Where are you going?
What is happening?
What do you want me to do?
Do you want me to write something for you?
Are you going to school today?
There is a wide variety of question sentences. Each one can use their own question word to begin. Some of those question words are, but not limited to the following: ‘Are you…’; ‘have you…’; ‘is it…’; ‘why did you…’ and on it goes.
** Special note- when you use the ‘wh’ and how question words, the yes/no answer is not the correct response. These questions demand full sentence answers. For example:
#1. Where are you going?
Correct- I am going to the mall
#2. How are you doing?
Correct- ‘I am doing great.’
#3. Why did you do that?
Correct- ‘because I wanted to.’
Do you see the point? Yes/no answers do not work for ‘wh’ and how questions. They will work for those questions starting with other question words like are, do, is, should and so on.
Figuring out how to ask and answer question words is quite simple, especially once you get the hang of it.
#3. Exclamation or Exclamatory sentence
As a child you may have heard these a lot. When a child steps out of line or makes the wrong decision, parents tend to emphasis what they are saying by using exclamatory sentences.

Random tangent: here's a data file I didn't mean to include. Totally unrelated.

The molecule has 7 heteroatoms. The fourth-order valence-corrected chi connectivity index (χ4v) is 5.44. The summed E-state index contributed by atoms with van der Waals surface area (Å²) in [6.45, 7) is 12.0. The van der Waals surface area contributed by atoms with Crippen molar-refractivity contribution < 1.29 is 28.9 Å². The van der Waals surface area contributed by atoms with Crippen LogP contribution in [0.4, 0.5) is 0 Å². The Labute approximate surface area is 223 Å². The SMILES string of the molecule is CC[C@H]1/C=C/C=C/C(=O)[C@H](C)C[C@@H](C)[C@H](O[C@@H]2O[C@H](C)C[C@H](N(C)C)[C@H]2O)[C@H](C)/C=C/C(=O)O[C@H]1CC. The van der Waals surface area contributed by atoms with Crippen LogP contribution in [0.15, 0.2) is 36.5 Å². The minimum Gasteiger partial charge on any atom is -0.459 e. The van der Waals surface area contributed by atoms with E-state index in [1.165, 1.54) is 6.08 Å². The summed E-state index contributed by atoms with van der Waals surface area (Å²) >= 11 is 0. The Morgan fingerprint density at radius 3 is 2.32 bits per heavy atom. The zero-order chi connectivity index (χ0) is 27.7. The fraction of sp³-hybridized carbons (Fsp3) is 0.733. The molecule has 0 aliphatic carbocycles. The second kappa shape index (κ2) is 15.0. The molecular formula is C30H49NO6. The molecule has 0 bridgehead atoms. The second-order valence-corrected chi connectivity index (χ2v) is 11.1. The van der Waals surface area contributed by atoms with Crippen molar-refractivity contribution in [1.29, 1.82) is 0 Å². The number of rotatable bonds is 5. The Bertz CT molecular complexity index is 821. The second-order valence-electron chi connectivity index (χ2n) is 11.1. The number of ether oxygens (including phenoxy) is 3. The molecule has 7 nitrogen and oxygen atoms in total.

That is the purpose of exclamation sentences. They express very strong emotion. In listening, it is not hard to identify an exclamation sentence. The tone of the person’s voice will convey that information.
In writing, to make an exclamatory sentence you do need to use the exclamation point. Writing does not have any sound helping it out, so it needs help from its punctuation friends. Here are a few examples of exclamation sentences:
I said I wanted pizza!
I want to go now!
We are the champions!
There are times where you can combine a question sentence and an exclamation sentence and handle two jobs at the same time:
What were you thinking?!
Usually a parent uses these combinations. They are used when their child did something really stupid or very dangerous. Another example: